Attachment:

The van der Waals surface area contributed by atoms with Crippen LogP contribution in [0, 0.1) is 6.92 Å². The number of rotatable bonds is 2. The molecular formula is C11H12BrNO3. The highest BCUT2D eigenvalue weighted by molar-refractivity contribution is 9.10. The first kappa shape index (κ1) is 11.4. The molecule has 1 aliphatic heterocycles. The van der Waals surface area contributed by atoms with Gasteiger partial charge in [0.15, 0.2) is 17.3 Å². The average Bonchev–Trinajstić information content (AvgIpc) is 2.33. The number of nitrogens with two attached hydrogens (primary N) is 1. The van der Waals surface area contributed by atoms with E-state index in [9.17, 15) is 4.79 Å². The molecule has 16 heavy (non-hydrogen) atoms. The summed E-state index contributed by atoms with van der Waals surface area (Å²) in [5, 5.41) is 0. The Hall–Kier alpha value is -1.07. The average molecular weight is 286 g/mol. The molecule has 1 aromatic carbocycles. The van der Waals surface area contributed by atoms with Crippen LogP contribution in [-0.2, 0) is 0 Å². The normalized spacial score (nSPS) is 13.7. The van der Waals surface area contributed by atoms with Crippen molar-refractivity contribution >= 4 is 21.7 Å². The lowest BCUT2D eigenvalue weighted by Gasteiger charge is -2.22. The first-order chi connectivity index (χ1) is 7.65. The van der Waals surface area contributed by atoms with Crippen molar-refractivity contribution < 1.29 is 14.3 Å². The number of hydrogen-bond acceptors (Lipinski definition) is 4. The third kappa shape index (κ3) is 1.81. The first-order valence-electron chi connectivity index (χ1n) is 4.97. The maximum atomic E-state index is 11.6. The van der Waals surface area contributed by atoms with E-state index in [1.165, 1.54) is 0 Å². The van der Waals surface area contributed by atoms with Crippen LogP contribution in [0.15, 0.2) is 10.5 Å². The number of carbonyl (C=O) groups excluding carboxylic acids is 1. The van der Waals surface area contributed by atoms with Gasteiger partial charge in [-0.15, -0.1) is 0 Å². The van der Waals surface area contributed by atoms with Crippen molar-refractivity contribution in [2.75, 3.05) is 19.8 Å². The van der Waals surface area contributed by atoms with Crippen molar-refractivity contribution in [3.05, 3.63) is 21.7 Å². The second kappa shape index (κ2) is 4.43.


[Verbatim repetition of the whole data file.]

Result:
The van der Waals surface area contributed by atoms with Crippen LogP contribution in [0, 0.1) is 6.92 Å². The number of rotatable bonds is 2. The molecular formula is C11H12BrNO3. The highest BCUT2D eigenvalue weighted by molar-refractivity contribution is 9.10. The first kappa shape index (κ1) is 11.4. The molecule has 1 aliphatic heterocycles. The van der Waals surface area contributed by atoms with Gasteiger partial charge in [0.15, 0.2) is 17.3 Å². The average Bonchev–Trinajstić information content (AvgIpc) is 2.33. The number of nitrogens with two attached hydrogens (primary N) is 1. The van der Waals surface area contributed by atoms with E-state index in [9.17, 15) is 4.79 Å². The molecule has 16 heavy (non-hydrogen) atoms. The summed E-state index contributed by atoms with van der Waals surface area (Å²) in [5, 5.41) is 0. The Hall–Kier alpha value is -1.07. The average molecular weight is 286 g/mol. The molecule has 1 aromatic carbocycles. The van der Waals surface area contributed by atoms with Crippen LogP contribution in [-0.2, 0) is 0 Å². The normalized spacial score (nSPS) is 13.7. The van der Waals surface area contributed by atoms with Crippen molar-refractivity contribution >= 4 is 21.7 Å². The lowest BCUT2D eigenvalue weighted by Gasteiger charge is -2.22. The first-order chi connectivity index (χ1) is 7.65. The van der Waals surface area contributed by atoms with Crippen molar-refractivity contribution < 1.29 is 14.3 Å². The number of hydrogen-bond acceptors (Lipinski definition) is 4. The third kappa shape index (κ3) is 1.81. The first-order valence-electron chi connectivity index (χ1n) is 4.97. The maximum atomic E-state index is 11.6. The van der Waals surface area contributed by atoms with E-state index in [1.165, 1.54) is 0 Å². The van der Waals surface area contributed by atoms with Crippen LogP contribution in [0.15, 0.2) is 10.5 Å². The number of carbonyl (C=O) groups excluding carboxylic acids is 1. The van der Waals surface area contributed by atoms with Gasteiger partial charge in [-0.15, -0.1) is 0 Å². The van der Waals surface area contributed by atoms with Crippen molar-refractivity contribution in [2.75, 3.05) is 19.8 Å². The van der Waals surface area contributed by atoms with Crippen molar-refractivity contribution in [3.05, 3.63) is 21.7 Å². The second kappa shape index (κ2) is 4.43.